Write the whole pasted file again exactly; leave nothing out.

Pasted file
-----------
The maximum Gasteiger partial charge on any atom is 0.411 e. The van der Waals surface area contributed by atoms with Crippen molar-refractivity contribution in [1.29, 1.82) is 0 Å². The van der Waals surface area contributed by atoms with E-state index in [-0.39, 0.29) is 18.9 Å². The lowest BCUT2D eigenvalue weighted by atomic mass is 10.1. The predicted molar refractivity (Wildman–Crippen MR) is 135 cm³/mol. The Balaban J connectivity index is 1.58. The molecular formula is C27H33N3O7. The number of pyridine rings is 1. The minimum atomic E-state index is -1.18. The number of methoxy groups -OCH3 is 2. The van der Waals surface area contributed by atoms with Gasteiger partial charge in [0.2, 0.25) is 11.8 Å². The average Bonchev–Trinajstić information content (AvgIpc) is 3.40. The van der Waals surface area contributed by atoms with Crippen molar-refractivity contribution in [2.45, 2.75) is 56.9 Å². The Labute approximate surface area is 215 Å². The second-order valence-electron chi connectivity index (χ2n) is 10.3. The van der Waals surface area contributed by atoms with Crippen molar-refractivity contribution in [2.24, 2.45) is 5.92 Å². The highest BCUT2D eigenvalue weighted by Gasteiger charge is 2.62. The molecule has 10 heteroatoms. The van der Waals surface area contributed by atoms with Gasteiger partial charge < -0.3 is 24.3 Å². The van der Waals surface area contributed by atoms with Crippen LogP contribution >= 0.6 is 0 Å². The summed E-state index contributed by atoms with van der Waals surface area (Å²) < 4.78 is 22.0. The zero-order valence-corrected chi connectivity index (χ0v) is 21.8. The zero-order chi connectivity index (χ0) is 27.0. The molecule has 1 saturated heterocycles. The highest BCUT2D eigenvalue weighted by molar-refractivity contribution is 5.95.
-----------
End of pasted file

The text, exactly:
The maximum Gasteiger partial charge on any atom is 0.411 e. The van der Waals surface area contributed by atoms with Crippen molar-refractivity contribution in [1.29, 1.82) is 0 Å². The van der Waals surface area contributed by atoms with E-state index in [-0.39, 0.29) is 18.9 Å². The lowest BCUT2D eigenvalue weighted by atomic mass is 10.1. The predicted molar refractivity (Wildman–Crippen MR) is 135 cm³/mol. The Balaban J connectivity index is 1.58. The molecular formula is C27H33N3O7. The number of pyridine rings is 1. The minimum atomic E-state index is -1.18. The number of methoxy groups -OCH3 is 2. The van der Waals surface area contributed by atoms with Gasteiger partial charge in [0.2, 0.25) is 11.8 Å². The average Bonchev–Trinajstić information content (AvgIpc) is 3.40. The van der Waals surface area contributed by atoms with Crippen molar-refractivity contribution in [2.45, 2.75) is 56.9 Å². The Labute approximate surface area is 215 Å². The second-order valence-electron chi connectivity index (χ2n) is 10.3. The van der Waals surface area contributed by atoms with Crippen molar-refractivity contribution in [2.24, 2.45) is 5.92 Å². The highest BCUT2D eigenvalue weighted by Gasteiger charge is 2.62. The molecule has 10 heteroatoms. The van der Waals surface area contributed by atoms with Gasteiger partial charge < -0.3 is 24.3 Å². The van der Waals surface area contributed by atoms with Crippen LogP contribution >= 0.6 is 0 Å². The summed E-state index contributed by atoms with van der Waals surface area (Å²) < 4.78 is 22.0. The zero-order valence-corrected chi connectivity index (χ0v) is 21.8. The zero-order chi connectivity index (χ0) is 27.0. The molecule has 1 saturated heterocycles. The highest BCUT2D eigenvalue weighted by molar-refractivity contribution is 5.95.